It is quite unfortunate that the rise of the novel as a literary form in the eighteenth and nineteenth centuries coincided with a much harsher social view of non-straight sexuality. Authors like Sheridan Le Fanu had to get creative and metaphorical with depicting it (Carmilla is the prototype lesbian vampire), while Oscar Wilde famously pushed the envelope a bit too far. Perhaps that is why, when Queer characters by necessity lurked in the literary shadows, they tended to find a home in the horror genre, where transgressions of social norms was the entire point of the exercise. It also goes without saying that homosexuality was illegal in Britain at the time Tolkien wrote The Lord of the Rings: the Frodo/Sam friendship (however it may be read with twenty-first century eyes) is as far as any author in Tolkien’s position could have acceptably gone.
So if fantasy is a bit slow on the uptake, what do we make of those Queer portrayals that do exist? There is Rowling’s famous example of Albus Dumbledore… but to be honest, I do not read Dumbledore as a Queer character, or even as a sexual character. This is not a case of me burying my head in the sand and refusing to accept the truth – it’s simply that Dumbledore as portrayed in the actual text of Harry Potter is not sexual. He’s a wise old mentor figure, with no more sex drive than Gandalf. If Rowling had wanted to make him gay, she should actually have put it in the books, not retrospectively outed him in a blatant violation of the Death of the Author. And, frankly, if the one and only case of homosexual attraction in Harry Potter is Dumbledore desiring Wizard Hitler, that is not exactly a healthy portrayal, especially in a series that prides itself on the power of love.
George R.R. Martin’s A Song of Ice and Fire does it better. In contrast to the TV adaptation, Renly Baratheon and Loras Tyrell don’t get physical on screen, but the nature of their relationship is quite clear to anyone paying attention. Alternatively, I do wonder if Cersei Lannister and Daenerys Targaryen playing around with sexy female underlings has an element of male-orientated fanservice attached. Both characters are also heterosexual in all other settings, so this bout of homosexual activity is likely more experimentation than full-blown bisexuality. And while Oberyn Martell is clearly intended to be an anything-goes pansexual, this is an informed attribute, since his only partner we see in the book is his female paramour, Ellaria Sand – his homosexual activities are simply the subject of rumours. Informed sexuality is one of the big pitfalls of actually trying to explore Queer characters, something I will get to shortly.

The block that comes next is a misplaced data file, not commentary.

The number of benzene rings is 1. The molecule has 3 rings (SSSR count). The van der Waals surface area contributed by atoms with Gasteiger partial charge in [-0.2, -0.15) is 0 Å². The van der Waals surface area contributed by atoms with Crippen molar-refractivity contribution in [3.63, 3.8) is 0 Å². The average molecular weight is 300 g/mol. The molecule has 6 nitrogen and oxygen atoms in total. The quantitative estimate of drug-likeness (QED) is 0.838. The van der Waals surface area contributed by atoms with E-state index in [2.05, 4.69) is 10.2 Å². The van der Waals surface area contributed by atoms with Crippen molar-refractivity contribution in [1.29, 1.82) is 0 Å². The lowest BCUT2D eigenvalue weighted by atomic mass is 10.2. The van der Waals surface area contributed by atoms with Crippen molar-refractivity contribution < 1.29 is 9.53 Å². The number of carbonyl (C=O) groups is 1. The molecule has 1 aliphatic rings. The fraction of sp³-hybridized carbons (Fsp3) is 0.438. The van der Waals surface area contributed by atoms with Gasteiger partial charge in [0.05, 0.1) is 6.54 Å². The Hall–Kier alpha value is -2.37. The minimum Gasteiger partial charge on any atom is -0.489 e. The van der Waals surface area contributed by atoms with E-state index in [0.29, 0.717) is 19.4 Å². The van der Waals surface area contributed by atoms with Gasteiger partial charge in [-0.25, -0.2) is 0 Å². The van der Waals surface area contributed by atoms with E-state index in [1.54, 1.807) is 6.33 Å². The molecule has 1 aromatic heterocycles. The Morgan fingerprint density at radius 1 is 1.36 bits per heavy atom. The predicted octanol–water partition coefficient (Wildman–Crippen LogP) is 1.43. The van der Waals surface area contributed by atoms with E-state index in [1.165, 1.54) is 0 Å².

Then there are the more envelope-pushing portrayals – R. Scott Bakker and Richard Morgan give us Cnaiür (The Prince of Nothing) and Ringil (A Land Fit for Heroes) respectively. The former is a violent barbarian in clear denial about himself – he has multiple wives and children, but appears to prefer men. The latter is a violent aristocrat who blatantly rubs his sexuality in the face of both the reader and his deeply homophobic society. I think both characters are a strike at the archetype of the testosterone-dripping meat-headed warrior (“what if Conan were gay?”), but as I remarked a few months back, I think your work loses inclusiveness points if you have your gay character being arse-raped at regular intervals. Morgan in particular ramps things up as far as he can, in what I’ve previously described as “Adult Themes”.
Finally, there’s what might be termed the Yaoi Fangirl flavour of fantasy, where Queerness of characters seems to be an aesthetic choice on the part of the author. For all that Sarah Monette is an excellent prose-stylist, and very good at both characterisation and worldbuilding, having read her Doctrine of Labyrinths tetralogy, I can’t quite shake the idea that she is a bit too enthusiastic about portraying homosexual male rape – not for trolling (a la Morgan), but rather for female-orientated fanservice. A gender-flipped version of Martin’s lesbian scenes if you will, but with an unhealthy element of non-consent in the mix. The less said about other authors who seem to think that gay male characters must automatically be weepy, angsty, and campy, the better.